The White Man’s Burden Just Never Stops

white-mans-problems.w250Funniest quote about books this week  (or possibly ever) has to go to Michael Wolff of USA Today. . .

In a recent article, Wolff bemoans the fate of middle-aged white guy Kevin Morris who, despite being a successful entertainment lawyer, couldn’t get a book contract with a mainstream publisher. The article goes on at length to talk about what a hard thing it is to be a white guy in the entertainment industry these days (?!) and how little entertainment is geared toward such folk.

Because you know, Jack Reacher, Tom Clancy, Liam Neeson, Duck Dynasty, football  — apparently none of that counts. Although if those things are not for middle-aged men, I can’t imagine who they’re actually for.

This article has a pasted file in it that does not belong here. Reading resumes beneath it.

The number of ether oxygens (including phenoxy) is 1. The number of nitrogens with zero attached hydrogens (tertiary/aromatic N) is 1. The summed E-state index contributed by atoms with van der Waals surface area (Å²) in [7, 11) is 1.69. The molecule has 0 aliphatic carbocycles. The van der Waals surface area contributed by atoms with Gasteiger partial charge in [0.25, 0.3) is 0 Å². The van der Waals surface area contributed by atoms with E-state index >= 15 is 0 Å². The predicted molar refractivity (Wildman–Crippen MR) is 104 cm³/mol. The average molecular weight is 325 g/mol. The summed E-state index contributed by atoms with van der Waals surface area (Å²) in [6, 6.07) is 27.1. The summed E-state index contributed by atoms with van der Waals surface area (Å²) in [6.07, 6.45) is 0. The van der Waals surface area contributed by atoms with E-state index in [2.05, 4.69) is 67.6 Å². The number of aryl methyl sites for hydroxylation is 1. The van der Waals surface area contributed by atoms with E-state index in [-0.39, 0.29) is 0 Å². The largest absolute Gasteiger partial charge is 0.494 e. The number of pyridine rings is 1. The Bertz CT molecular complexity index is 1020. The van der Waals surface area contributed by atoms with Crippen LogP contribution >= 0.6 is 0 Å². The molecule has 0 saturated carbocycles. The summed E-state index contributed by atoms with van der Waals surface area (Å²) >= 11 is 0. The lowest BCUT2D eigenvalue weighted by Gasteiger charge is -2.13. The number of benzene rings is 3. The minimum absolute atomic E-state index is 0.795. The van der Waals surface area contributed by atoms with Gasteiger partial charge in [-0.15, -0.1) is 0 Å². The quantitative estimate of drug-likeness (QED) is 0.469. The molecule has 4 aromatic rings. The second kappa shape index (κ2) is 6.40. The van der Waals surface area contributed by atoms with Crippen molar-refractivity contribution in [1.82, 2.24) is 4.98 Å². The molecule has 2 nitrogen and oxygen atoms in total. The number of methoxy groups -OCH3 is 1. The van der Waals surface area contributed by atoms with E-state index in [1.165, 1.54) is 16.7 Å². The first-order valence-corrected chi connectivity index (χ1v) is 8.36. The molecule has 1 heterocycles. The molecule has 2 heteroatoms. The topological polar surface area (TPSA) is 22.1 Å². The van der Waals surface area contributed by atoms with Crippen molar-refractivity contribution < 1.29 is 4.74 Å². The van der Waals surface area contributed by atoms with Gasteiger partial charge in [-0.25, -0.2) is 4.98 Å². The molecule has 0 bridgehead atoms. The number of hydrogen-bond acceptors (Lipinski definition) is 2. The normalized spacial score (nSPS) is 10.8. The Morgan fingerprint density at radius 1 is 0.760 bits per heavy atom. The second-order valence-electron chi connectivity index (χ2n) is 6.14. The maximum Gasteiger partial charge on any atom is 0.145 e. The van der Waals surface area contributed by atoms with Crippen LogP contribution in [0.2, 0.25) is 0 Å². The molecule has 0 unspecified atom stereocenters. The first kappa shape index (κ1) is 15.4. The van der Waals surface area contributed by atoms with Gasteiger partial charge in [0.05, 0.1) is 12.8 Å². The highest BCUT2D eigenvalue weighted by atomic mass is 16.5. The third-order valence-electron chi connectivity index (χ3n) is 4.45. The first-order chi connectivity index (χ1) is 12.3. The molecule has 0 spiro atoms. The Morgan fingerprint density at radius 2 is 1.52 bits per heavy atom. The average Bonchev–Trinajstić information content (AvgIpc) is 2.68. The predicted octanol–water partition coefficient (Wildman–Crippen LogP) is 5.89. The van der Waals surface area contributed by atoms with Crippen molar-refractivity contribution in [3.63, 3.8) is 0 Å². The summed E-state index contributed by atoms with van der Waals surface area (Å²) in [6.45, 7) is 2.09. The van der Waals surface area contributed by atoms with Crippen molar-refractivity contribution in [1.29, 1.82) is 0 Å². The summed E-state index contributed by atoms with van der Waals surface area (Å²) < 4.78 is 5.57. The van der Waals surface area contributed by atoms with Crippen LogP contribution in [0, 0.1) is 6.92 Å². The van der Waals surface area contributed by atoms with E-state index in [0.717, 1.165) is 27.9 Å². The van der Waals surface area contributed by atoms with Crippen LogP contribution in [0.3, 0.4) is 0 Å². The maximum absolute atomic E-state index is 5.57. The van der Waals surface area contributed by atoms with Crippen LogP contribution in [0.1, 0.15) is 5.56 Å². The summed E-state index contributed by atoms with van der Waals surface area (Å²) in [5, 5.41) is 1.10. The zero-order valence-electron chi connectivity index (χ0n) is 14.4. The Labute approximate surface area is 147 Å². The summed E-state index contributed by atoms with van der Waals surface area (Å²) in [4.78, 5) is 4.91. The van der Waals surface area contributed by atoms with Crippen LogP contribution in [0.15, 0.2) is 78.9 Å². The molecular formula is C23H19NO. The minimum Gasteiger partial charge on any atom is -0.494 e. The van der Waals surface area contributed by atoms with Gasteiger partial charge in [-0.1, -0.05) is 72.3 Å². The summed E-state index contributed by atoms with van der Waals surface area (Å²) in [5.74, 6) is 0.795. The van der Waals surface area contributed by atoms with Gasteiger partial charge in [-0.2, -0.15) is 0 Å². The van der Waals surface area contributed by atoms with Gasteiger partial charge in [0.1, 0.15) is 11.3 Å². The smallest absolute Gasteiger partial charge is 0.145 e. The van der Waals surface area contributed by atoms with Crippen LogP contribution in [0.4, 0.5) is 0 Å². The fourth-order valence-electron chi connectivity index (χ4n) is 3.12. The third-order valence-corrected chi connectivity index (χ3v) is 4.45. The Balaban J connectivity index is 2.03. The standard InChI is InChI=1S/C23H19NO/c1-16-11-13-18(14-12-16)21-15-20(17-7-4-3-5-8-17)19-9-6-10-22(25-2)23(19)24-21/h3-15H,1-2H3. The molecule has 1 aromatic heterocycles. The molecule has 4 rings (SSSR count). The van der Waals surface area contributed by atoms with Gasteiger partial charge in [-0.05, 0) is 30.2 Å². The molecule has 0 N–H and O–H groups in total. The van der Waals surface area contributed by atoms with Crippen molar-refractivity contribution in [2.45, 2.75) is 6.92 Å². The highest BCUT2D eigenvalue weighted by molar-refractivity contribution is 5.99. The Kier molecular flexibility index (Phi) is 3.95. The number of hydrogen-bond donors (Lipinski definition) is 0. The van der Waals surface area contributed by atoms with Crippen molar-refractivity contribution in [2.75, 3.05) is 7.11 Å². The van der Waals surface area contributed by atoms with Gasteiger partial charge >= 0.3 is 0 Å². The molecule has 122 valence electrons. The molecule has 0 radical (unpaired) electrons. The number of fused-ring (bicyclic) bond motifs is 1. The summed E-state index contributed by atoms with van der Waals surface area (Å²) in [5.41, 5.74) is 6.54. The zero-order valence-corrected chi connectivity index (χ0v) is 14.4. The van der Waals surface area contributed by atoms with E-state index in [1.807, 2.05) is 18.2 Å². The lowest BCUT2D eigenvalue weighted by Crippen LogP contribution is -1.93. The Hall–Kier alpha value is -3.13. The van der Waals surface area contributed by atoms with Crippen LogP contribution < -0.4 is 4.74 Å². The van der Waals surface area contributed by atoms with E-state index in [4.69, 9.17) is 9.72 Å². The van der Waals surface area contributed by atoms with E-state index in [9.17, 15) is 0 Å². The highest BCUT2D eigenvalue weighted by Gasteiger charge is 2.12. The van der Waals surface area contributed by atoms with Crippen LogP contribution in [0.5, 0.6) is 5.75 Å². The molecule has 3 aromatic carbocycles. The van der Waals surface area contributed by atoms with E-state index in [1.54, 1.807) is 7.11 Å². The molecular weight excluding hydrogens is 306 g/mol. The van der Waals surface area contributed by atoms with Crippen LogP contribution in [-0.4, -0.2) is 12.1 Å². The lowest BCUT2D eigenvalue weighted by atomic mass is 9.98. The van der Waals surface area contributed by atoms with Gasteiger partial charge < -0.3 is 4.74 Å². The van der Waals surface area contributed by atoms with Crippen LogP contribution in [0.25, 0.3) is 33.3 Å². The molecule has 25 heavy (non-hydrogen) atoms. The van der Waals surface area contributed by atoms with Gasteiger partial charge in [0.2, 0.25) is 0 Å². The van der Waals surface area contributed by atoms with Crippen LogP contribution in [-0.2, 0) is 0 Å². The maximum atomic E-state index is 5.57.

And if you’re grousing about wanting a more literary level to your middle-aged white guy entertainment, what about Updike, Cheever, Jonathan Franzen, and almost any freaking short story published in The New Yorker? What about the hundreds of years of accumulated writing and work that has already been written by and aimed at middle-aged white guys? I guess Mr. Wolff has already read all of that.

Now I have no idea of the quality of Kevin Morris’ writing. I haven’t read his book yet. And I have to confess that as a non-middle-aged-white-man, it’s not at the top of my list. My quibble is not with the quality of his writing, the state of entertainment for middle-aged men, or his feeling of being marginalized.

In fact, I applaud Morris for doing what so many other successful writers of all ages and colors (myself included) are now doing — self-publishing his collection of stories, White Man’s Problems. My quibble is not with Morris at all, but rather with this truly priceless line, found near the end of Michael Wolff’s bafflingly outraged column about this book: